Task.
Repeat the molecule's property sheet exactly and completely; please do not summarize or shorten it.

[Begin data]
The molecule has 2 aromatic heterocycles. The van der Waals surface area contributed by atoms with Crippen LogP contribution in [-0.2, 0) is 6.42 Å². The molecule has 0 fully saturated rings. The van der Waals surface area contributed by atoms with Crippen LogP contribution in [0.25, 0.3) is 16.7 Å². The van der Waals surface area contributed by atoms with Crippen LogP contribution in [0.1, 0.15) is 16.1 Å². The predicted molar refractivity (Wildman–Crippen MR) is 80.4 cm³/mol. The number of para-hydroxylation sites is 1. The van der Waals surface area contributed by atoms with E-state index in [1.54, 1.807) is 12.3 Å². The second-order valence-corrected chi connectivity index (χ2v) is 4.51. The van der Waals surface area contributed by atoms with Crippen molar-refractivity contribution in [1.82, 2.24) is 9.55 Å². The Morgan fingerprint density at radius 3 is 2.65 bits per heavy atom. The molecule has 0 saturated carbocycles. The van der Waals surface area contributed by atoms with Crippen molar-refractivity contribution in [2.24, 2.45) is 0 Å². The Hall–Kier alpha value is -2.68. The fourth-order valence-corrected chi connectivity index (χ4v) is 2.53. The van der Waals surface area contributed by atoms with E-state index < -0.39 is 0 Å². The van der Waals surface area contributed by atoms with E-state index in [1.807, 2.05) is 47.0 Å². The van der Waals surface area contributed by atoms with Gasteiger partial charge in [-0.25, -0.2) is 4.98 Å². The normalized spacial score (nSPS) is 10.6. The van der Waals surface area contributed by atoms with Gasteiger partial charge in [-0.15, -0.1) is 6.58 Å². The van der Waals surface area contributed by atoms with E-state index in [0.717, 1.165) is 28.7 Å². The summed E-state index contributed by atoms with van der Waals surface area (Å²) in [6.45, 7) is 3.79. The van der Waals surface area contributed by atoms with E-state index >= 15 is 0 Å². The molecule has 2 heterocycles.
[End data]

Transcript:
The molecule has 2 aromatic heterocycles. The van der Waals surface area contributed by atoms with Crippen LogP contribution in [-0.2, 0) is 6.42 Å². The molecule has 0 fully saturated rings. The van der Waals surface area contributed by atoms with Crippen LogP contribution in [0.25, 0.3) is 16.7 Å². The van der Waals surface area contributed by atoms with Crippen LogP contribution in [0.1, 0.15) is 16.1 Å². The predicted molar refractivity (Wildman–Crippen MR) is 80.4 cm³/mol. The number of para-hydroxylation sites is 1. The van der Waals surface area contributed by atoms with E-state index in [1.54, 1.807) is 12.3 Å². The second-order valence-corrected chi connectivity index (χ2v) is 4.51. The van der Waals surface area contributed by atoms with Crippen molar-refractivity contribution in [1.82, 2.24) is 9.55 Å². The Morgan fingerprint density at radius 3 is 2.65 bits per heavy atom. The molecule has 0 saturated carbocycles. The van der Waals surface area contributed by atoms with Crippen molar-refractivity contribution in [2.24, 2.45) is 0 Å². The Hall–Kier alpha value is -2.68. The fourth-order valence-corrected chi connectivity index (χ4v) is 2.53. The van der Waals surface area contributed by atoms with E-state index < -0.39 is 0 Å². The van der Waals surface area contributed by atoms with E-state index in [1.807, 2.05) is 47.0 Å². The van der Waals surface area contributed by atoms with Gasteiger partial charge in [-0.25, -0.2) is 4.98 Å². The normalized spacial score (nSPS) is 10.6. The van der Waals surface area contributed by atoms with Gasteiger partial charge in [-0.15, -0.1) is 6.58 Å². The van der Waals surface area contributed by atoms with E-state index in [0.717, 1.165) is 28.7 Å². The summed E-state index contributed by atoms with van der Waals surface area (Å²) in [6.45, 7) is 3.79. The van der Waals surface area contributed by atoms with E-state index >= 15 is 0 Å². The molecule has 2 heterocycles.